GLOBAL – Although the debate on women quotas for corporate board positions by EU commissioners has been postponed until November, opinions among those opposed to them are unlikely to change.

The UK's Investment Management Association (IMA) has been one of the organisations that have come out against quotas.

Liz Murrall, director of corporate governance and reporting at the IMA, said: "Board appointments should be on merit and not to fill quotas. The lack of women on boards is a symptom of their underrepresentation at senior levels from where board members are recruited.

"Quotas would not address this and could also potentially alienate established board members.

"Nor should we forget there is a need for better non-gender diversity – too many directors are accountants and lawyers, few of them having marketing or international experience."

The UK's 30% Club – a group of chairmen voluntarily committed to bringing more women onto UK corporate boards – also believes that quotas are harmful to the ongoing gender debate.

It hopes the European Commission will not vote for quotas when the draft EU Directive to impose a 40% quota on listed company boards is finally put to EU commissioners.

Helena Morrissey, chief executive at Newton Investment Management and founder of the 30% Club, said: "The 30% Club is vehemently anti-quotas to force change – they are a form of discrimination, designed to create the illusion of progress, but they don't work.

"Instead, we are interested in a sustainable increase in the pipeline, which will take longer but deliver real benefits to businesses that currently lose so much female talent."

The 30% Club notes that, while there are still too few executive women on boards, the overall pace of change as a result of a merit-led approach to gender diversity on company boards, especially in the FTSE 100, is striking.

Since 1 March this year, 48% of FTSE 100 non-executive director appointments have gone to women, which equates to 30 out of 62.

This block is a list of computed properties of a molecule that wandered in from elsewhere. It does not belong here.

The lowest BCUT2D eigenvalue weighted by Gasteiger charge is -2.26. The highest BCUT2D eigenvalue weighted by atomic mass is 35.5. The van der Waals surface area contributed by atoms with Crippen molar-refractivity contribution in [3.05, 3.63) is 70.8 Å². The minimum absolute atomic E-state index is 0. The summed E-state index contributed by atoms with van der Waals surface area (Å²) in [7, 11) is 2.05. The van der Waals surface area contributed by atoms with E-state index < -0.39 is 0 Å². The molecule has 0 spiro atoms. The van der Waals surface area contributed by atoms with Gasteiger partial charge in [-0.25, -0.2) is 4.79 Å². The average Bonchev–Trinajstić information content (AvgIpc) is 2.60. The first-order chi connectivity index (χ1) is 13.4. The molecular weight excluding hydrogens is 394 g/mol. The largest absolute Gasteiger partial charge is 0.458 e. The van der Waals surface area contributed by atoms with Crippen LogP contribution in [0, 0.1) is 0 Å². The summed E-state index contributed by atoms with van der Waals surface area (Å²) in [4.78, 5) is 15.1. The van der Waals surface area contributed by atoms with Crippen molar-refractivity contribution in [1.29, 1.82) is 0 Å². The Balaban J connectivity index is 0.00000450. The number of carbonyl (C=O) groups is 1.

Women now make up 17.3% of FTSE 100 boards, up from 12.5% only two years ago.

A much-referenced example for quotas has been Norway, where there has been a big shift in the gender balance in the boardroom since the imposition of mandatory quotas.

However, just 8% of top management roles in Norwegian publicly listed companies are held by women, and just 3% of Norwegian chief executives are women, almost the exact same percentage as in the S&P 500, where quotas are an alien concept.

In other news, global companies are becoming more transparent on their environmental performance.

More than 85% of companies in Newsweek's Green Rankings now disclose some level of detail on their environmental information, representing a 20% improvement on the previous year.

James Salo, senior vice-president of strategy and research at environmental research provider Trucost, said: "Since the launch of Newsweek's Green Rankings in 2009, we have had thousands of conversations with companies seeking to provide information about their environmental performance.

"By improving the transparency on their environmental performance, companies are becoming more responsible for its improvement. This is an important step towards reducing environmental impact and risk." 
Disclosure by emerging market companies increased by around 8%, reflecting a promising shift towards transparency in countries such as Brazil, Korea and India.

For the first time, the global list was topped by three emerging market companies – Banco Santander and Banco Bradesco from Brazil, and Indian IT leader Wipro.   

Heather Lang, director of research products for North America at research firm Sustainalytics, added: "It is very encouraging to see enhanced disclosure and environmental leadership coming from emerging markets. Though there is still considerable headway to be made in normalising this trend, we expect it will increase in the years ahead."
Information technology and services and technology equipment remain the two highest-ranking sectors on both the US and global lists.

The two sectors improving the most in the 2012 rankings are food, beverage and tobacco, as well as transport. 
To produce the 2012 green rankings, Newsweek collaborated with Trucost and Sustainalytics to assess each company's environmental footprint, management of that footprint and transparency.

The rankings focus on the largest publicly traded companies in the US and worldwide.

Each list consists of the largest 500 companies by revenue in the most recent fiscal year, market capitalisation and number of employees as of 30 April 2012.

The rankings can be found here.